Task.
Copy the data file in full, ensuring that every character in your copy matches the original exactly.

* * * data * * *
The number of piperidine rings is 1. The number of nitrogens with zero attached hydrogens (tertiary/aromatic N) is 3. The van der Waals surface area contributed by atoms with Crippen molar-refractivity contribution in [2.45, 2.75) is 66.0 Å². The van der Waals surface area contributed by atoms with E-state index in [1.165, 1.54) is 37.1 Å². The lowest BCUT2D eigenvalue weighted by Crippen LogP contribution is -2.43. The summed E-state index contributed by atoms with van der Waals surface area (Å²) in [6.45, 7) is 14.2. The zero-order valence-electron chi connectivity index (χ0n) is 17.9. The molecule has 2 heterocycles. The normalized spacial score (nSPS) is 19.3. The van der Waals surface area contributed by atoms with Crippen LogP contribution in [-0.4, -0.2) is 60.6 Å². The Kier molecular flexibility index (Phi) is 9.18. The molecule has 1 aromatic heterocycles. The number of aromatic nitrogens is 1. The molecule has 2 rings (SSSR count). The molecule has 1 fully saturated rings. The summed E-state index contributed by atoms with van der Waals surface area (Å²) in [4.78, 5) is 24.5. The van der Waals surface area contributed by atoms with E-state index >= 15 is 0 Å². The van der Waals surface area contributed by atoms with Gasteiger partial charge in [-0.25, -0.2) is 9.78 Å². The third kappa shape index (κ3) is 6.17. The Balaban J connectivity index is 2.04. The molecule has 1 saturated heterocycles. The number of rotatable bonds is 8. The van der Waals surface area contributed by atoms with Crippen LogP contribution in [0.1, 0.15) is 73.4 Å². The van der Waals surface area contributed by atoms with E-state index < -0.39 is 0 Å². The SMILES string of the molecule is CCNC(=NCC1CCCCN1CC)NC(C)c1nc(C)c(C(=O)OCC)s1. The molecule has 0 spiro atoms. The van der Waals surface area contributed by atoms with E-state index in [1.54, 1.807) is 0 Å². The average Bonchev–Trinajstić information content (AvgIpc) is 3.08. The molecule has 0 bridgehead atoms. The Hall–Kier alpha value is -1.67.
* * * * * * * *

The number of piperidine rings is 1. The number of nitrogens with zero attached hydrogens (tertiary/aromatic N) is 3. The van der Waals surface area contributed by atoms with Crippen molar-refractivity contribution in [2.45, 2.75) is 66.0 Å². The van der Waals surface area contributed by atoms with E-state index in [1.165, 1.54) is 37.1 Å². The lowest BCUT2D eigenvalue weighted by Crippen LogP contribution is -2.43. The summed E-state index contributed by atoms with van der Waals surface area (Å²) in [6.45, 7) is 14.2. The zero-order valence-electron chi connectivity index (χ0n) is 17.9. The molecule has 2 heterocycles. The normalized spacial score (nSPS) is 19.3. The van der Waals surface area contributed by atoms with Crippen LogP contribution in [-0.4, -0.2) is 60.6 Å². The Kier molecular flexibility index (Phi) is 9.18. The molecule has 1 aromatic heterocycles. The number of aromatic nitrogens is 1. The molecule has 2 rings (SSSR count). The molecule has 1 fully saturated rings. The summed E-state index contributed by atoms with van der Waals surface area (Å²) in [4.78, 5) is 24.5. The van der Waals surface area contributed by atoms with E-state index >= 15 is 0 Å². The van der Waals surface area contributed by atoms with Gasteiger partial charge in [-0.25, -0.2) is 9.78 Å². The third kappa shape index (κ3) is 6.17. The Balaban J connectivity index is 2.04. The molecule has 1 saturated heterocycles. The number of rotatable bonds is 8. The van der Waals surface area contributed by atoms with Crippen LogP contribution in [0.1, 0.15) is 73.4 Å². The van der Waals surface area contributed by atoms with E-state index < -0.39 is 0 Å². The SMILES string of the molecule is CCNC(=NCC1CCCCN1CC)NC(C)c1nc(C)c(C(=O)OCC)s1. The molecule has 0 spiro atoms. The van der Waals surface area contributed by atoms with E-state index in [1.54, 1.807) is 0 Å². The average Bonchev–Trinajstić information content (AvgIpc) is 3.08. The molecule has 0 bridgehead atoms. The Hall–Kier alpha value is -1.67.